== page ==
3. The method according to claim 1, wherein said monovalent cation dihydrogen phosphate salt is described by the formula:

Y+H2PO4.(H2O)n
where:
Y+is a monovalent cation; and
n is an integer from 0 to 2.
4. The method according to claim 3, wherein Y+ is Na+.
5. The method according to claim 5, wherein said monovalent cation dihydrogen sodium phosphate sale is NaH2PO4 or NaH2PO4.H2O.
6. The method according to claim 1, wherein said monovalent cation dihydrogen phosphate salt is present in said composition in an amount ranging from about 0.10 to about 10 wt %.
7. The method according to claim 1, wherein said emulsifying agent is a cellulose ether.
8. The method according to claim 7, wherein said cellulose ether is carboxymethylcellulose.
9. The method according to claim 1, wherein said setting fluid is a solution of a soluble silicate.
10. The method according to claim 1, wherein said composition attains a strength of at least about 50 Newtons in 3 minutes.
11. The method according to claim 1, wherein said composition attains a strength of at least about 250 Newtons in 6 minutes.
12. A composition that sets into a calcium phosphate containing product, wherein said composition is produced by the method according to claim 1.
13. The composition according to claim 12, wherein said composition attains a strength of at least about 50 Newtons in 3 minutes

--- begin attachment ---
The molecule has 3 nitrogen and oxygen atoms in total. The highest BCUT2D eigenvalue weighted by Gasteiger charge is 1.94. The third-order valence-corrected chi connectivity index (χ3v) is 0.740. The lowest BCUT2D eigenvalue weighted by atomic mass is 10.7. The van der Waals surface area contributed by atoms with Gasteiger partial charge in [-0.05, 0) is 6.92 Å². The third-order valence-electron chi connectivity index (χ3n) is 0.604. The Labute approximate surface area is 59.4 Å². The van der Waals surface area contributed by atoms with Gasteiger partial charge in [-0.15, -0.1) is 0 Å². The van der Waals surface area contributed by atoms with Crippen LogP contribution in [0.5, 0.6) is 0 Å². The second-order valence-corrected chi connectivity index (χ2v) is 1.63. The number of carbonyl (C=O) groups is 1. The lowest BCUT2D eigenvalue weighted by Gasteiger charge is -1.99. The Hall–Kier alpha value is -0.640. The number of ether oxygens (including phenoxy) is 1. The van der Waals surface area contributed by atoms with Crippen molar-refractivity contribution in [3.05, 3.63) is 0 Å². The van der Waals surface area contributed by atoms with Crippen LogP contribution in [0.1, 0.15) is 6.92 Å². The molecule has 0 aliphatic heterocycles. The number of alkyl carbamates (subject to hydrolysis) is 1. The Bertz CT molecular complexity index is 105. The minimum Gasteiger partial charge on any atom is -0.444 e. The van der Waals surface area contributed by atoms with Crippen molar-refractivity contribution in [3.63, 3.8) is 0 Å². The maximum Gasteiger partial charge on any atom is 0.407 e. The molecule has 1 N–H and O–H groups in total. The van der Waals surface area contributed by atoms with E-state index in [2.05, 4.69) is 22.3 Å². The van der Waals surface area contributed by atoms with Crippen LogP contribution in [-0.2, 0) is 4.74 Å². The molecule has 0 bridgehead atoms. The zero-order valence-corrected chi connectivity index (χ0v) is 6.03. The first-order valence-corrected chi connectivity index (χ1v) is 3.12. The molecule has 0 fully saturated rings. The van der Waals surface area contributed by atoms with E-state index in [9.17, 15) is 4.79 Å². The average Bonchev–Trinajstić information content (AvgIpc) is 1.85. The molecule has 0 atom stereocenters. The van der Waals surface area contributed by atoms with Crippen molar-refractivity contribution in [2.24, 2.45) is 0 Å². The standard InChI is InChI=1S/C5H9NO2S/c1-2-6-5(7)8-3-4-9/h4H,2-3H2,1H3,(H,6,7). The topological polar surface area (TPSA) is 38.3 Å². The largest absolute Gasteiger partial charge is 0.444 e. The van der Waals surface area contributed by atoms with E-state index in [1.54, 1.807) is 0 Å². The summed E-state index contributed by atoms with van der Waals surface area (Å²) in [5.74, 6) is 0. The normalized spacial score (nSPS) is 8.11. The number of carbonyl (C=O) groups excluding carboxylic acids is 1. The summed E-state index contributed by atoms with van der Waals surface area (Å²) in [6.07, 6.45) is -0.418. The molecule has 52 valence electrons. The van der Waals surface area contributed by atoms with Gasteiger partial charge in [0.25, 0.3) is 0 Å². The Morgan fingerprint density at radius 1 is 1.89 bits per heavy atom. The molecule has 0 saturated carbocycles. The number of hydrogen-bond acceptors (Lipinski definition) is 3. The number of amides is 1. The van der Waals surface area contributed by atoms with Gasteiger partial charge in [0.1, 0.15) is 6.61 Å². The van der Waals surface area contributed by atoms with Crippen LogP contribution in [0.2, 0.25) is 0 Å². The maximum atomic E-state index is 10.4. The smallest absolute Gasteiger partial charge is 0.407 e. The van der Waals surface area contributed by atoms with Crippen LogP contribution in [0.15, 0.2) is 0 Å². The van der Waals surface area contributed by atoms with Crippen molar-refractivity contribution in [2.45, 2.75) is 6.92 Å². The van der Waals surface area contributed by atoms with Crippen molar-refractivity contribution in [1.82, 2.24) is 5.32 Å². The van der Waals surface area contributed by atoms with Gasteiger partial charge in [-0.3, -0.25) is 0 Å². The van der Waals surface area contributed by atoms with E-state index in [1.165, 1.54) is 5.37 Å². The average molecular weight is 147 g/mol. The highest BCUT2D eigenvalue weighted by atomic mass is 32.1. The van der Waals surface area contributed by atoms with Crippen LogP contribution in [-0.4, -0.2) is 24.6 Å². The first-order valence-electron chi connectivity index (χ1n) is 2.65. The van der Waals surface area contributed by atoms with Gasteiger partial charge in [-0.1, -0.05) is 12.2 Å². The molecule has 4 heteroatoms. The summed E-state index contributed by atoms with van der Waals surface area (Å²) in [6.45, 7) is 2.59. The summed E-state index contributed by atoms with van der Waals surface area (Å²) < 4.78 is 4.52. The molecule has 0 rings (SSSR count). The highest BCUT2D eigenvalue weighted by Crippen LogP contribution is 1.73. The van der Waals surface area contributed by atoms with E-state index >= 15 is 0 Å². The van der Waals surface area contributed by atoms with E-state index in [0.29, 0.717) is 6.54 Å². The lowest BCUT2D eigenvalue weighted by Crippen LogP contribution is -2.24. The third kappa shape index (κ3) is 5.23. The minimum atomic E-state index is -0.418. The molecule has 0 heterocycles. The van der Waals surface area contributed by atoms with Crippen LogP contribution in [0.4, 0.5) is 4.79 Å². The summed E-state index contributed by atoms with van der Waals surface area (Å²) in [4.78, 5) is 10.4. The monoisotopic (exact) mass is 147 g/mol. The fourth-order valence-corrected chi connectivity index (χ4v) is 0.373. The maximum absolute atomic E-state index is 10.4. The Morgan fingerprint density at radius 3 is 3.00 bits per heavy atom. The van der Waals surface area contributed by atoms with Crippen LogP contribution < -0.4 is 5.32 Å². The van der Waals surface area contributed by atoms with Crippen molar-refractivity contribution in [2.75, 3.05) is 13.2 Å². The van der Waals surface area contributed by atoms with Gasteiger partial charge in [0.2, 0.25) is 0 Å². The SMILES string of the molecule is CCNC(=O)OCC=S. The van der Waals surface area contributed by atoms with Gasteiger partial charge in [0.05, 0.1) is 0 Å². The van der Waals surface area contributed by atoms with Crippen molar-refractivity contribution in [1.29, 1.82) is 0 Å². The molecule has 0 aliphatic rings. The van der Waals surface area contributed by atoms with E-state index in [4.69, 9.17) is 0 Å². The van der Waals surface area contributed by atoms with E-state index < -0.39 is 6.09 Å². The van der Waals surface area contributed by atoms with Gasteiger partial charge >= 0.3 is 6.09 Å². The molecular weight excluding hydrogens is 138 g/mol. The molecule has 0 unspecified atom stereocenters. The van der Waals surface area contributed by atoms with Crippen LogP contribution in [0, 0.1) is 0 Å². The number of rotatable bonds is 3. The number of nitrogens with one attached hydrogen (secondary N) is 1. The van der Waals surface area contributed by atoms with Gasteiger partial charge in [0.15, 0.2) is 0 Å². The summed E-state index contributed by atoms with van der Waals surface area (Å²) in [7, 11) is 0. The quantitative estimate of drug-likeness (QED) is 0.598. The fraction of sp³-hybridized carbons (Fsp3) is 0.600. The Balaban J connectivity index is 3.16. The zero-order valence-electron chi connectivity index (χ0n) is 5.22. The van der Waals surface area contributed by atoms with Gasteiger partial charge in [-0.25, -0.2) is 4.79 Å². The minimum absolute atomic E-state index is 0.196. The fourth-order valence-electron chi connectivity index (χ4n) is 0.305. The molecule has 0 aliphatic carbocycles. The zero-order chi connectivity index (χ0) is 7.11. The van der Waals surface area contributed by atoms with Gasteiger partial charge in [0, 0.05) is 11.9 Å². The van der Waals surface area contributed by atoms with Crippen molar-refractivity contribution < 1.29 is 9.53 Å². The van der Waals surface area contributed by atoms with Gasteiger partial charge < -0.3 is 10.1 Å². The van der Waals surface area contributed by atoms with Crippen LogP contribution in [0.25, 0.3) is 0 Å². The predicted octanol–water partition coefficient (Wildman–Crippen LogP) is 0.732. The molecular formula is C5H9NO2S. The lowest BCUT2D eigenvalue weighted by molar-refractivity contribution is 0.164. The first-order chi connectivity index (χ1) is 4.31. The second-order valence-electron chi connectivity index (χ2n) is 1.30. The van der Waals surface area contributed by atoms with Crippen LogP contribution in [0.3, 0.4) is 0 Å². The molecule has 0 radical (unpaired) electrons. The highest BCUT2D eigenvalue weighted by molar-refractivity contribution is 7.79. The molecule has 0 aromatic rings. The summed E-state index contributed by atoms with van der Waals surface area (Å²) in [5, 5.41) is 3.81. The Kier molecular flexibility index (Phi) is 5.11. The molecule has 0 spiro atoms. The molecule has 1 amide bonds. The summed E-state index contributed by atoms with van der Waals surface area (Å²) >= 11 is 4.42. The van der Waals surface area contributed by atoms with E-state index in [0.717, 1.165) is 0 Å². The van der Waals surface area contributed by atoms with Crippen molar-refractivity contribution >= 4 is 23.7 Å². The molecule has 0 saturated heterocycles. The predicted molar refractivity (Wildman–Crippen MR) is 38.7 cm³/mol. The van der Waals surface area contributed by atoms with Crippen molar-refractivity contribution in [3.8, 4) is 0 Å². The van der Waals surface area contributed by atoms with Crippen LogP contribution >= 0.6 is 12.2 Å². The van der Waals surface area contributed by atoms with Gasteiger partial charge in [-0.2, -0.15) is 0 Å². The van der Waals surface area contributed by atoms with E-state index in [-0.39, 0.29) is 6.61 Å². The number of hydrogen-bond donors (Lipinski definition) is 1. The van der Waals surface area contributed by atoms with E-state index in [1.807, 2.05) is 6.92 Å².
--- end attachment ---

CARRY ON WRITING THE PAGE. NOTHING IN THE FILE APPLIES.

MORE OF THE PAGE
14. A method of repairing a hard tissue defect, said method comprising:
applying to the site of said defect a composition that sets into a calcium phosphate containing product, wherein said composition is produced by the method according to claim 1.
15. A kit for use in a preparing a composition that sets in an in vivo fluid environment into a calcium phosphate product, said kit comprising:
(a) dry reactants comprising:
(i) calcium and phosphate sources; and
(ii) a monovalent cation dihydrogen phosphate salt;
(b) a setting fluid or components for producing the same; and
(c) an emulsifying agent.
16. The kit according to claim 15, wherein said setting fluid is a solution of a soluble silicate.
17. The kit according to claim 15, wherein said emulsifying agent is a cellulose ether.
18. The kit according to claim 17, wherein said cellulose ether is carboxymethylcellulose.
19. The kit according to claim 15, wherein said kit further comprises a mixing element for preparing a settable composition from said dry reactants and setting fluid.